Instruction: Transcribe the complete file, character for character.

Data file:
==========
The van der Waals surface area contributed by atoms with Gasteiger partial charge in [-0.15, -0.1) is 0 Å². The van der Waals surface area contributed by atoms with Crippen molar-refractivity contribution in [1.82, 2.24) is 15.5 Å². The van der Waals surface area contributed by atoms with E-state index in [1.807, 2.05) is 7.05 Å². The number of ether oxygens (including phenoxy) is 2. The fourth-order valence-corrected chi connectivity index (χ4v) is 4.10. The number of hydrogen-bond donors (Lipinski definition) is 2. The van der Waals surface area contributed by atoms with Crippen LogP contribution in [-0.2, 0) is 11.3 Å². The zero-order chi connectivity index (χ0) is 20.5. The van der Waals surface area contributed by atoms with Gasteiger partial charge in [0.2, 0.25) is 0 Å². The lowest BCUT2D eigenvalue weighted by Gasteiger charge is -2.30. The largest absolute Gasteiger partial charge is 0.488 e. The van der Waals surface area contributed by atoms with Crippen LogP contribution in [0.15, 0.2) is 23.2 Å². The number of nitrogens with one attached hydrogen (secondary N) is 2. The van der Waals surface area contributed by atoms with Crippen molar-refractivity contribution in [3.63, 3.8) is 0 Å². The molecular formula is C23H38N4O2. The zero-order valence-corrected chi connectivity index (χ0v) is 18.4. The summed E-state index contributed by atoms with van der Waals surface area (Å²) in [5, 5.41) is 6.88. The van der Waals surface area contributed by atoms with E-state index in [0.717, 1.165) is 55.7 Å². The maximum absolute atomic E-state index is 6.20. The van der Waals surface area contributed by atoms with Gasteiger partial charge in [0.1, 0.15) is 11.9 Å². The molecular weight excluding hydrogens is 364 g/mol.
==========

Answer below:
The van der Waals surface area contributed by atoms with Gasteiger partial charge in [-0.15, -0.1) is 0 Å². The van der Waals surface area contributed by atoms with Crippen molar-refractivity contribution in [1.82, 2.24) is 15.5 Å². The van der Waals surface area contributed by atoms with E-state index in [1.807, 2.05) is 7.05 Å². The number of ether oxygens (including phenoxy) is 2. The fourth-order valence-corrected chi connectivity index (χ4v) is 4.10. The number of hydrogen-bond donors (Lipinski definition) is 2. The van der Waals surface area contributed by atoms with Crippen LogP contribution in [-0.2, 0) is 11.3 Å². The zero-order chi connectivity index (χ0) is 20.5. The van der Waals surface area contributed by atoms with Gasteiger partial charge in [0.2, 0.25) is 0 Å². The lowest BCUT2D eigenvalue weighted by Gasteiger charge is -2.30. The largest absolute Gasteiger partial charge is 0.488 e. The van der Waals surface area contributed by atoms with Crippen LogP contribution in [0.15, 0.2) is 23.2 Å². The number of nitrogens with one attached hydrogen (secondary N) is 2. The van der Waals surface area contributed by atoms with Crippen molar-refractivity contribution in [3.63, 3.8) is 0 Å². The molecular formula is C23H38N4O2. The zero-order valence-corrected chi connectivity index (χ0v) is 18.4. The summed E-state index contributed by atoms with van der Waals surface area (Å²) in [5, 5.41) is 6.88. The van der Waals surface area contributed by atoms with E-state index in [0.717, 1.165) is 55.7 Å². The maximum absolute atomic E-state index is 6.20. The van der Waals surface area contributed by atoms with Gasteiger partial charge in [0.1, 0.15) is 11.9 Å². The molecular weight excluding hydrogens is 364 g/mol.